Gregg Popovich believes that ownership may not be able to fully understand the differences between success that is achieved by leaders in basketball versus those in other businesses they may have been associated with over the years.

“I think that in some cases one might surmise that some owners think it’s easier than it really is,” Popovich said. “It’s difficult to win an NBA game, let alone playoff game‑type situation. It’s not that easy. You don’t just go draft, or make this trade, or sign this free agent and then it gets done. It’s very difficult. And when things don’t happen quickly, I think some owners become frustrated. Some even take it personally, I believe, almost like a little bit of an embarrassment because they’ve been so successful in their own way and have a hard time understanding this business.”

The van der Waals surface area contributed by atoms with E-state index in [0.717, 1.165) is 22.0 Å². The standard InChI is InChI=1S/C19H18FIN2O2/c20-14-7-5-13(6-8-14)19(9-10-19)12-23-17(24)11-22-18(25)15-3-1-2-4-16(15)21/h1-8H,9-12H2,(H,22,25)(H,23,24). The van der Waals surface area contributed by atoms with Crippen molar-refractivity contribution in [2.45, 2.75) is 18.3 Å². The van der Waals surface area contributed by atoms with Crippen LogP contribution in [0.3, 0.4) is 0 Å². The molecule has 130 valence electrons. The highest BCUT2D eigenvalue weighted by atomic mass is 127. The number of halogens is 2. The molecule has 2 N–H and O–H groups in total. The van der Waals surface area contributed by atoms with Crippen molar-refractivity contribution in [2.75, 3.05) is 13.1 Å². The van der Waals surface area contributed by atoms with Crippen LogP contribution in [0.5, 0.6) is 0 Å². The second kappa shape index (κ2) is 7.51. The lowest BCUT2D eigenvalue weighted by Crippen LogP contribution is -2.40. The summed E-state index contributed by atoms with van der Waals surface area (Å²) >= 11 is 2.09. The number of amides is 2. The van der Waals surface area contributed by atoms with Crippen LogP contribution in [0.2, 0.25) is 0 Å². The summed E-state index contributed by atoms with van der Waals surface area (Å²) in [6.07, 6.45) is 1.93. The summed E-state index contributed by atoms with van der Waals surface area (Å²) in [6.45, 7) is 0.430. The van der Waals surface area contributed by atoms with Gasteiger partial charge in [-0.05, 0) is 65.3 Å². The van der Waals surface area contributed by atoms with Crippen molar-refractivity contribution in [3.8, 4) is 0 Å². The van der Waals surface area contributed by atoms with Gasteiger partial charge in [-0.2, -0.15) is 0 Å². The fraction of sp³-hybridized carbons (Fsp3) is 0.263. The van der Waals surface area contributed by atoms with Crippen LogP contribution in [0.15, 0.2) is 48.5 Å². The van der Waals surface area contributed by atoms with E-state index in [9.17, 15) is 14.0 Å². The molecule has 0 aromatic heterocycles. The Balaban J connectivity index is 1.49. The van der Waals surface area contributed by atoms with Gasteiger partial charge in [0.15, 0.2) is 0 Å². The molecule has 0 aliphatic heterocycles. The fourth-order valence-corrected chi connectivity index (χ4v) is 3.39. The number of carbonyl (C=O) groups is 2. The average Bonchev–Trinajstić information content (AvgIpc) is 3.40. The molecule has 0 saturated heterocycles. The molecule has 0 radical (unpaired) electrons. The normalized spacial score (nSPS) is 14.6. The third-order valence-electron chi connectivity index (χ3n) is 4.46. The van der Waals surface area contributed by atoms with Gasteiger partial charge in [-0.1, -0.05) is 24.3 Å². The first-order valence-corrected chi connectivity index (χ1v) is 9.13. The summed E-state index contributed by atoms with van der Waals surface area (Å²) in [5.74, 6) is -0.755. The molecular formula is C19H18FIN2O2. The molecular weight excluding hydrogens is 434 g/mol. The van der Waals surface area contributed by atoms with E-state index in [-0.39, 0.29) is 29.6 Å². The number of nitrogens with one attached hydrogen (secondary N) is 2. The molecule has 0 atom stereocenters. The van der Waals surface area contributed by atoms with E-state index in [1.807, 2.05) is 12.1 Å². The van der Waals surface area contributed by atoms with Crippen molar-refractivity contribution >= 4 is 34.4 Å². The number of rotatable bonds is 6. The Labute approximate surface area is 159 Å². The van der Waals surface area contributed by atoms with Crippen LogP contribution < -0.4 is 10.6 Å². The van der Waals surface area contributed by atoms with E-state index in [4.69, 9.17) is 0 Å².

Th Spurs have been the model of consistency, appearing in the playoffs 21 of the last 22 seasons, and winning four titles in nine seasons from 1999-2007. And the Heat haven’t been too bad themselves, missing the playoffs only three times in the last 18 seasons, while winning titles in 2006 and 2012.

There’s something to be said for staying the course, but too many teams don’t have a plan or philosophy that they’re willing to stick with on a long-term basis, and are looking for immediate gratification in the form of a championship or, at the very least, a deep run into the postseason.

But for a variety of reasons, most teams aren’t willing to commit. And for them, the constant upheaval clearly isn’t the answer, even though it’s something that ends up feeding on itself.